It's business as usual in Cupertino: Underpromise and overdeliver, then lowball the next quarter again. The biggest surprise in Apple's (NASDAQ:AAPL) fourth-quarter report was that CEO Steve Jobs made a rare personal appearance on the analyst call. That stability is very comforting in times like these.

The Turtlenecked One showed up to explain that his company is full of engineers, not economists. "Your next-door neighbor can likely predict what is going to happen as accurately as we can," he said, but he did offer a few market predictions nonetheless. "We have the strongest product line in Apple's history...and $25 billion of cash safely in the bank." That cash is "not burning a hole" in his pockets, so don't expect Apple to go on a buyout rampage today.

The iPhone has become a very large part of Apple's success. Deferred revenue from iPhone and AppleTV subscriptions came in at $5.8 billion, almost ten times the year-ago total. That's very significant next to $7.9 billion of GAAP revenue. "If iPhone revenue was not deferred, iPhone [sales] would have represented 39% of Apple's revenue in the September quarter" said CFO Peter Oppenheimer.

Google (NASDAQ:GOOG) and Deutsche Telekom's (NYSE:DT) T-Mobile released the first Android phone today. If those guys were hoping to pounce on a weak iPhone report, they were sadly mistaken.

With 6.9 million iPhones sold in the quarter, Jobs gleefully pointed out that it was more than the entire lifetime of first-generation iPhones (6.1 million), more than Research In Motion's (NASDAQ:RIMM) quarterly BlackBerry sales (also 6.1 million), and enough to make Apple the third-largest handset supplier by revenue. Ranking behind only Nokia (NYSE:NOK) and Samsung, Apple's single handset model outsells the combined plethora of products from established cell phone leaders like Motorola (NYSE:MOT), Research In Motion, and Sony Ericsson. "Not bad for being in the market for only 15 months," Jobs said. Even better considering that the iPhone 2.0 is just three months old.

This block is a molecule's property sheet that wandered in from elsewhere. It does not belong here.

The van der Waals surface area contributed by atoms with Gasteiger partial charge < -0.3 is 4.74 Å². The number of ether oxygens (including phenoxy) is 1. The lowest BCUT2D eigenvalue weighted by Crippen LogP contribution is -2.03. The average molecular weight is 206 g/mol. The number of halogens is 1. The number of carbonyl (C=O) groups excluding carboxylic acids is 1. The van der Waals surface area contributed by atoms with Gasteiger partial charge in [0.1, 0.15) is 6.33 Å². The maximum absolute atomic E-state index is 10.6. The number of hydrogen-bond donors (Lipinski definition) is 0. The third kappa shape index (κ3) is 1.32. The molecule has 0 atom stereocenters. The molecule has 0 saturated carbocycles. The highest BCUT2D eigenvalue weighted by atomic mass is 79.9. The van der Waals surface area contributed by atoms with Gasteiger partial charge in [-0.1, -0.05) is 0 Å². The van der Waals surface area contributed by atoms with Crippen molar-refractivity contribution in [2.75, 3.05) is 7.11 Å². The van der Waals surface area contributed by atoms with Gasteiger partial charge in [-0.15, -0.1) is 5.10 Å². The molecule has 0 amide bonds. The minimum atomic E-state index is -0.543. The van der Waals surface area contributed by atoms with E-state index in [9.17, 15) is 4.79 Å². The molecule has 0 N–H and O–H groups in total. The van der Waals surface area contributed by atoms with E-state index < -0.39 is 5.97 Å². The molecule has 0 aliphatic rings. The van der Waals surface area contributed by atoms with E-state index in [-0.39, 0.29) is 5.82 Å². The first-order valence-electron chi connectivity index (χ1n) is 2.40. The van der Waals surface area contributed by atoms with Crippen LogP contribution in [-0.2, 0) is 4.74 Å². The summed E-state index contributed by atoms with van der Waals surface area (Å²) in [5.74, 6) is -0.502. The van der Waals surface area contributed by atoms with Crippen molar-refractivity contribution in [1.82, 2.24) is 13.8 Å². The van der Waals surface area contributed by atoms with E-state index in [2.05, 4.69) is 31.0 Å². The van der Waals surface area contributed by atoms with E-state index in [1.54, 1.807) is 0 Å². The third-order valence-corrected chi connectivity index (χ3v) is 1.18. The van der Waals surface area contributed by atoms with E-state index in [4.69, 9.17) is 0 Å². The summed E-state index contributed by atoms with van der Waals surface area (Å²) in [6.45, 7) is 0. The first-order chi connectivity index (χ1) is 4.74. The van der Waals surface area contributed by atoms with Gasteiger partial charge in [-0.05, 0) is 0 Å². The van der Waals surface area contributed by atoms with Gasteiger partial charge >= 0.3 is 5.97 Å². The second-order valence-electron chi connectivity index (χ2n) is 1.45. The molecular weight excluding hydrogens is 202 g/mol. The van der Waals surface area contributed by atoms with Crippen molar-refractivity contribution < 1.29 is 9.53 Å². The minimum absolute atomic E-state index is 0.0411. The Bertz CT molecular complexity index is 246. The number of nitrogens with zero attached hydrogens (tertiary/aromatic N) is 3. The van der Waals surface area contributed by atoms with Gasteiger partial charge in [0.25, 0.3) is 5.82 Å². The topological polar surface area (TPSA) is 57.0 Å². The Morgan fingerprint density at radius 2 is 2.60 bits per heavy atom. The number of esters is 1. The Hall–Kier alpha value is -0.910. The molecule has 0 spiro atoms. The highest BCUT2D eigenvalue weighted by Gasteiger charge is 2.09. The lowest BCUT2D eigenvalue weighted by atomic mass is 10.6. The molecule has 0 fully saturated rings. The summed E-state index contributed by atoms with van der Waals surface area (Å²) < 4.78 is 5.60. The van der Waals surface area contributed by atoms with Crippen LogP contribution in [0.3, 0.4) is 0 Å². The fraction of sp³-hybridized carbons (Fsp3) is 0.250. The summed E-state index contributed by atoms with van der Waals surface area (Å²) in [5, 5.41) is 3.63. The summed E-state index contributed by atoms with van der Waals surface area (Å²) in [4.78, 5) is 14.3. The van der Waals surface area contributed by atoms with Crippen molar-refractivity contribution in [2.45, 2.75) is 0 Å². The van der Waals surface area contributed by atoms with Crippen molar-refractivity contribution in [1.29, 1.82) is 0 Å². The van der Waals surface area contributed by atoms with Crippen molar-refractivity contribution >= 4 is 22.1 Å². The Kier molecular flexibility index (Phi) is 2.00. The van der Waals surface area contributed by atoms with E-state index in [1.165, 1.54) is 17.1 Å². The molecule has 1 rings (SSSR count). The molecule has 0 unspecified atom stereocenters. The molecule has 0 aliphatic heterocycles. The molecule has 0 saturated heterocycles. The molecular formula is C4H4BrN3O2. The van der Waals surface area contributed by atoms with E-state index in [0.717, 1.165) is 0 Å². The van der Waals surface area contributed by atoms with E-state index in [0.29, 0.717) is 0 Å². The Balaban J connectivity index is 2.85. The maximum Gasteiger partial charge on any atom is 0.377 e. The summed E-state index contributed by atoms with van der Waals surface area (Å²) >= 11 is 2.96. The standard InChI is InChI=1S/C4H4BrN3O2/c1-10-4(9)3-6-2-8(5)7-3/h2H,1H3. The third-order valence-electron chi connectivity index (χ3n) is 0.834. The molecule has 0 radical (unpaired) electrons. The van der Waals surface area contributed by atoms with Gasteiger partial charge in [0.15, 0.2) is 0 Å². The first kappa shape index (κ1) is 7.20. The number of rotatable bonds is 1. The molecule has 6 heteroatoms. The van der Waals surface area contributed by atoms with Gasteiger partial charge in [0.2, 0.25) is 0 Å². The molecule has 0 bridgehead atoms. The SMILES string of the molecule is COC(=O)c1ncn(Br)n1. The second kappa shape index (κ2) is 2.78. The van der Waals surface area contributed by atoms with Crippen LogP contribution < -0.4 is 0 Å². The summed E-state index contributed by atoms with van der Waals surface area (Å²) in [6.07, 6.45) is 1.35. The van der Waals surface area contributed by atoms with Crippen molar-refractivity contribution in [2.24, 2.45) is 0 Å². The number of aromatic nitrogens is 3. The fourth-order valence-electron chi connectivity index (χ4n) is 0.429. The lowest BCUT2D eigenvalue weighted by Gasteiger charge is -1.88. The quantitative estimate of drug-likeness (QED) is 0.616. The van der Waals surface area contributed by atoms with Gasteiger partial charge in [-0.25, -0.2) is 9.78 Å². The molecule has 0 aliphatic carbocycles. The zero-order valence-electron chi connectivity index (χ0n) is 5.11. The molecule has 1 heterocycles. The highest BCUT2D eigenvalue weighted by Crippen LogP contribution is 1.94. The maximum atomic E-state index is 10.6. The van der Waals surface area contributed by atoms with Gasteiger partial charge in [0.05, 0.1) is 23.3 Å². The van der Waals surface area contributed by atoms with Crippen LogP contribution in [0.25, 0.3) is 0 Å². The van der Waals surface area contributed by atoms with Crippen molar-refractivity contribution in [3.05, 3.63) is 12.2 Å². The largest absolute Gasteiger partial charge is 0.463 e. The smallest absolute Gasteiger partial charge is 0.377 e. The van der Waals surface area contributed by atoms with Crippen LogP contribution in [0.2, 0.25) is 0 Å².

All in all, Apple's bottom line swelled from $1.01 per share last year to $1.26 per share in this quarter. Convert all of that deferred revenue to instant sales, and you'd get a non-GAAP net income of $2.69 per share. Despite these massive numbers, Apple kept its forward guidance on a tight leash, hoping for nothing more than perhaps $9 billion to $10 billion in sales and a wide range of $1.06 to $1.35 in GAAP earnings per share. The $10 billion is barely above last year's sales -- and that's just in the holiday quarter. Yeah, right -- tell me the one about Santa Claus too, Uncle Steve!

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Fool contributor Anders Bylund owns shares in Google, but he holds no other position in any of the companies discussed here. You can check out Anders' holdings or a concise bio if you like, and The Motley Fool is investors writing for investors.